Russian import ban impacts almond growers most


Capital Press

Russia's ban on U.S. food imports will not have a large direct impact on West Coast farmers, but could impact prices overseas, experts say.

West Coast growers will see around $160 million worth of exports disappear with Russia’s ban on agricultural products from the United States and other countries. The commodity impacted most: California almonds.

That amounts to about 1 percent of West Coast agricultural exports, industry officials say.

In 2012 Russia was California’s 15th largest agriculture export trading partner, with a total value of $144.7 million, said Steve Lyle, spokesman at the California Department of Food and Agriculture.

“Total California agriculture export value was $18.18 billion, so Russia represents less than 1 percent of that number,” Lyle said.

The top commodities exported to Russia from California last year were almonds at $102.4 million, pistachios at $17.4 million, rice at $5.8 million, prunes at $5.8 million and wine at $5.1 million. In light of Russia’s political problems, some California exporters had already started turning down its business, reducing trade by as much as two-thirds of last year’s level and seeking more business in China and elsewhere, industry representative said.

Exports from Oregon to Russia totaled $5.3 million in farm products last year: $4.3 million of raw agricultural products and $1 million of manufactured agricultural goods. That makes up less than 1 percent of the yearly $3 billion of farm products that Oregon exports worldwide.

In Washington, the effect is larger. Growers sold $23 million worth of last season’s pears and apples to Russia, Mark Powers of the Northwest Horticultural Council told the Yakima Herald-Republic.

Of that, $12 million was 598,000 boxes of apples, Todd Fryhover, president of the Washington Apple Commission, told the Capital Press.

Russian President Vladimir Putin on Thursday announced a one-year ban on imports from the U.S., Canada, European Union, Australia, New Zealand and Norway as retribution against western economic sanctions against Russia for its annexation of the Crimean Peninsula and intervention in Ukraine. Some 60 percent of Russia’s food is imported in urban areas, and officials say they will obtain food from other sources such as South America.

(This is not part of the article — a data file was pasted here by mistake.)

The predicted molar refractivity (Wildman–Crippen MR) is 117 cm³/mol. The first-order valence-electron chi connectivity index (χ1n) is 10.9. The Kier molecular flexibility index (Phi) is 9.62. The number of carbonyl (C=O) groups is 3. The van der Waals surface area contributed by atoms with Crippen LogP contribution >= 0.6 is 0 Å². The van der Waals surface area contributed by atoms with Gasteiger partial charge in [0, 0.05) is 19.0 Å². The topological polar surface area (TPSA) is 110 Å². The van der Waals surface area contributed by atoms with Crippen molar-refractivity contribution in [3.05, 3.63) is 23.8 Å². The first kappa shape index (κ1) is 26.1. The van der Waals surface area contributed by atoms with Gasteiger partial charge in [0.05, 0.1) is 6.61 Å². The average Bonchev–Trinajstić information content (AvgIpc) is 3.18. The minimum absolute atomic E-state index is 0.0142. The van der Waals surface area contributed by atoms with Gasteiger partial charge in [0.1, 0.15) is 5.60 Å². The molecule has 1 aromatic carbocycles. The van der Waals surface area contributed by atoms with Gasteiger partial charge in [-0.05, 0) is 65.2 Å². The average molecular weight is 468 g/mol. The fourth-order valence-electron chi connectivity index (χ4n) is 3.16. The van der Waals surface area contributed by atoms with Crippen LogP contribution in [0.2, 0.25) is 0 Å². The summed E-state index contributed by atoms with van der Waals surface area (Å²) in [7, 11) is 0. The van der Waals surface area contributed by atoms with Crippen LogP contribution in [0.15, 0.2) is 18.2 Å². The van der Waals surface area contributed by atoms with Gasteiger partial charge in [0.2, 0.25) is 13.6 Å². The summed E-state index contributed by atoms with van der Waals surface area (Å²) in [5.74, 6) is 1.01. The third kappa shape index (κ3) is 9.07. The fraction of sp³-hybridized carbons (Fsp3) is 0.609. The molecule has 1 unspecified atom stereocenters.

The total impact on world prices for commodities such as dairy is a concern, even for exporters not directly impacted by the Russian ban, U.S. industry officials say.

Overall, the U.S. exported $1.3 billion total in food products to Russia last year, less than 1 percent of total U.S. agriculture exports of $144 billion in 2013. The three largest U.S. exports to Russia were poultry meat and products at $310 million, tree nuts at $172 million and soybeans at $157 million.

The ban is proving to have minimal effects on agricultural industries in Washington, California and Oregon.

“That’s the bottom line, the impact is so small that in the aggregate it won’t have an impact on growers in Oregon,” said Bruce Pokarney, Oregon Department of Agriculture spokesman. “Maybe if there’s one company or one producer that has developed a singular relationship with someone in Russia, this will affect them.”

Beef and dairy food products will not directly be affected by the ban because beef exports to Russia were closed in 2013 and dairy exports stopped in 2010.

Despite this, some effects may be felt. Alan Levitt at the U.S. Dairy Export Council warned that there may be ripple effects from a suddenly flooded world market.

“We don’t ship anything to them, but that’s not to say there won’t be an impact on our market,” Levitt said.

Russia is the world’s second largest dairy importer and their major supplier before the import ban was Europe. European countries will now have to find a new buyer for products that had previously been imported by Russia.

“In a weak world market having all this extra supply on the market will not be helpful,” Levitt said. “There could be a little bit of a disruption in world trade for a while until this European product finds a new home.”

Despite the minimal effects of Putin’s ban, Pokarney and others would rather see a more open marketplace.

“We certainly like to have all options open,” Pokarney said. “Oregon relies on exports, and even though Russia is at this current time not a big customer, we still like to have access to any market.”


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